Living here keeps me grounded reminding me that my opinion isn’t so obvious to everyone else. I become a better person for having my ideas and beliefs challenged. I’m not the status quo. This is good. Want to be a good UU? Live in the South. If you come out with your seven principles still intact, still believing that your Fox News-watching neighbor has the right to an opinion as much as you, the NPR-informed person, then you are a good UU.
But growth doesn’t happen without a little nurturing and care. If you’ve ever talked to me, I’m sure you’ve heard me talk about the importance of religious education for our youth. I’ve talked about giving them a haven, a community, a safe place to talk about who they are, why it’s OK to not be Christian (and OK to be one too) and how that makes them feel. The same goes for adults. UUFC is a safe spot for us.
Gore Vidal: Southerners make such good novelists; they have so many good stories because they have so much family.
After being in Dallas for a year, we realized we had this adorable child you all know as Bella that could be loved by four people who she should get to know. So why were we living 1,000 miles away? We moved so that our child could have grandparents. And we moved so we could be closer to our family.
From the hyperdictionary: rebel: 1. noun (informal) `johnny rebel,’ a nickname for Confederate soldiers 2. noun, someone who exhibits great independence in thought and action.
Let’s face it: anywhere else and I might be your run of the mill soccer mom. But down here I’m a crazy liberal, with crazy ideas! Letting my kid learn about Hinduism and Buddhism on Sundays! Eating quinoa and acorn squash! CRAZY! It’s a lazy gal’s way of being a rebel.
Now rebel is a word with powerful meaning down here in the south. The original confederate rebel was brave enough to stand up for his way of life. Although totally wrong about owning slaves, don’t get me wrong, he did believe their liberties were suppressed enough to die for it. From her diary, Sarah Dawson, a southern girl during the civil war, “When so many outrages were committed by the fanatical leaders of the North, though father regretted the Union, said, “Fight to the death for our liberty.”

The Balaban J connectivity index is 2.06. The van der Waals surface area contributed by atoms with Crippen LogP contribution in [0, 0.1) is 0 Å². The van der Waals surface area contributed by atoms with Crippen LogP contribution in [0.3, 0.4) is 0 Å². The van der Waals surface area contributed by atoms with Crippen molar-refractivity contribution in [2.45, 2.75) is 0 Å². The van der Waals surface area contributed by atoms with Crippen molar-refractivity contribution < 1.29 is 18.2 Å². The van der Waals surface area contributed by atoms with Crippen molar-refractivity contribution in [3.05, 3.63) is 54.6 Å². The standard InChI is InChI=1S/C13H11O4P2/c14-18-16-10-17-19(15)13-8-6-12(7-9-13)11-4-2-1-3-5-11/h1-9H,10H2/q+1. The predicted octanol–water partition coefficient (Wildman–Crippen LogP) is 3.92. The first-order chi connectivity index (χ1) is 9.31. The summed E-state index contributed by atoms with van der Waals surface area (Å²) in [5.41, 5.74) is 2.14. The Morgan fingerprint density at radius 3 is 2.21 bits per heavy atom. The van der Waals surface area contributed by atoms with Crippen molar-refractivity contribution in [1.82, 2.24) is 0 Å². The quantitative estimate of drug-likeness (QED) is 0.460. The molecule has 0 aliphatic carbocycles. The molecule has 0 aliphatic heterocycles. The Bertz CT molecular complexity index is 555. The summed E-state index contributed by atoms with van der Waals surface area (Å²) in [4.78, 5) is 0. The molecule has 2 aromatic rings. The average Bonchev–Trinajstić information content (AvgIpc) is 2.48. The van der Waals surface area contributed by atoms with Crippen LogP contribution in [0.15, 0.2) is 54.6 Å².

Am I a rebel in the tradition of the confederate rebels? Not so much in the states rights tradition, but I do believe in my way of life. Would I die for it? I’ve never had to face this. Instead, all I can do is live what I believe and give back where I can.
Joe Hollingsworth: If Donald Trump was from the South, he would say, ‘You’re fired, but, bless your heart, you’ve tried.’
I have a great job. I have a manager that listens to me kvetch all day and helps me channel that into solutions. I have a director that begs his employees to grow and learn. Both are incredibly supportive. They give me freedom to get the job done as I see fit.
My manager is very southern, at least a third generation Six Mile boy. A southern Baptist, likes a good meat and three, talks very slowly, he surprises by being very forward thinking and sharp, very smart. He pushes us to think in different ways. The fact he talks slow is a lesson for me to stop and listen, because there are important things to be heard, both from the words and from the silences.
Reynolds Price: I think we Southerners have talked a fair amount of malarkey about the mystique of being Southern.
Many of my stories begin with “ok, you know I love irony.” I have a young friend from Massachusetts who had problems handling some of the attitudes around her. (Yes, I tried to convince her to attend this church.) Me, I find humor in them. I’m so deep into irony that I really get a charge out of people’s differences. This makes SC the perfect spot for me to live.
Margaret Walker: I want my careless song to strike no minor key; no fiend to stand between my body’s Southern song — the fusion of the South, my body’s song and me.
Beyond the weather and the lazy rebel and the setting, this is indeed my home. I love my home, warts and all. I’m very comfortable here and I love the people who live around me, despite the differences we might have. It would be easy to leave it and head somewhere else, but I stay here to fight for it. I stay so that I can indeed say “leave the arts alone, why destroy that rich tradition we have here?” or “do not cut education, it is worth investing in our children” or “let’s work on building a first class institution here so that we can attract industry” or even “uh, taking down the Confederate flag off the capitol and flying it down front isn’t exactly what we meant?” I love SC enough that I’m willing to fight for her.
And so, 45 years later, I’m still here. There are times when it might be easier to live in a place where everyone agreed with me. But how boring would that be? I’ll leave you with a little Walt Whitman: “O magnet-South! O glistening perfumed South! my South! O quick mettle, rich blood, impulse and love! Good and evil! O all dear to me!”